It seems to me there’s a blinding element to this biased human perception process that seems to hinder a person’s ability to reason.  They are in essence a hostage of their own beliefs and some tend to be trapped into ideas that resemble the erratic rantings of psychotic behavior.

In 2008 I spoke to a woman in Western Massachusetts who claimed she was being tormented by demons. She claimed to hear them walking in her attic and was adamant that they were watching her at all hours of the night, waiting for the right time to kill her.  The woman’s husband was concerned and while he was not as sold on the idea of a spiritual entity he often humored her by attempting rituals to “scare” the beings away.

Later that same year I spoke to a woman who was subsequently diagnosed with a mental disorder called paranoid schizophrenia. She claimed that the police were building missiles on the hill in her home town and that all of her neighbors were breaking into her house every night to watch her sleep. She claimed that they were planning to do something awful to her.

Both women were adamant about their claims. These were sincere people who truly felt these things were happening in spite of the real world logic that discounted such fantastic claims. Other than the component of demons vs humans, what difference is there between these two claims?  Why is the highly irrational fear of stalking humans with bad intentions considered eligible for psycho-analysis but the equally irrational fear of attacking demons less concerning?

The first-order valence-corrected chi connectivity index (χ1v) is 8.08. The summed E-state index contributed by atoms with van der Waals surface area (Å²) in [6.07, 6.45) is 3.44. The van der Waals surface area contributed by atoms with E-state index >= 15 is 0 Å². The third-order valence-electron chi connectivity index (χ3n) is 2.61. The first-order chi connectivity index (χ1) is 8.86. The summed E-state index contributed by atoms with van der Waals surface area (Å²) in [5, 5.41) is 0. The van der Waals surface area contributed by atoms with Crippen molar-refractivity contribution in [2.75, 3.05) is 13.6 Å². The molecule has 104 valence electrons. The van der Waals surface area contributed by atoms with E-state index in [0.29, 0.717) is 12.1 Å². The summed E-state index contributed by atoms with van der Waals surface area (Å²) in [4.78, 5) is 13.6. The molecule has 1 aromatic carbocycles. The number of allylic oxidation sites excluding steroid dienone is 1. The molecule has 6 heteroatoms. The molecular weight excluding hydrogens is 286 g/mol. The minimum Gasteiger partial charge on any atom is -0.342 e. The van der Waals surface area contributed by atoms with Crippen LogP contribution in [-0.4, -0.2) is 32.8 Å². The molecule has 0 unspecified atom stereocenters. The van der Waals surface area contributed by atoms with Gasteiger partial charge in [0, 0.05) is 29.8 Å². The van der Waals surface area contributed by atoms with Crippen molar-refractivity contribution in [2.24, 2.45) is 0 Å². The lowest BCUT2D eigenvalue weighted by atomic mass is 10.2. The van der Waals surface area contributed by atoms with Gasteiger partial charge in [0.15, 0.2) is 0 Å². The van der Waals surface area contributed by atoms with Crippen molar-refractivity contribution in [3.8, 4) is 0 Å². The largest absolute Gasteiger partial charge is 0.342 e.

It is my opinion that the answer lies with the nature of each claim and the public perception of them.  The element of spirituality is often regarded as a type of religious belief and to suggest psychotic behavior in response to spirit based perspective would be both insulting and politically incorrect (imagine the religious consequences if this were accepted), so the subject becomes taboo and the experiences continue.

Of course this is not to suggest that all paranormal experiences are the result of a mental illness, but it does seem as though there are elements within our own psychological processes that maintain and foster our beliefs, even in the face of opposing logic. This restrictive behavior acts as a barricade, hindering our ability to logically process any new information that opposes our beliefs.

Perhaps discovery is best served not by finding new things, but by removing old ones.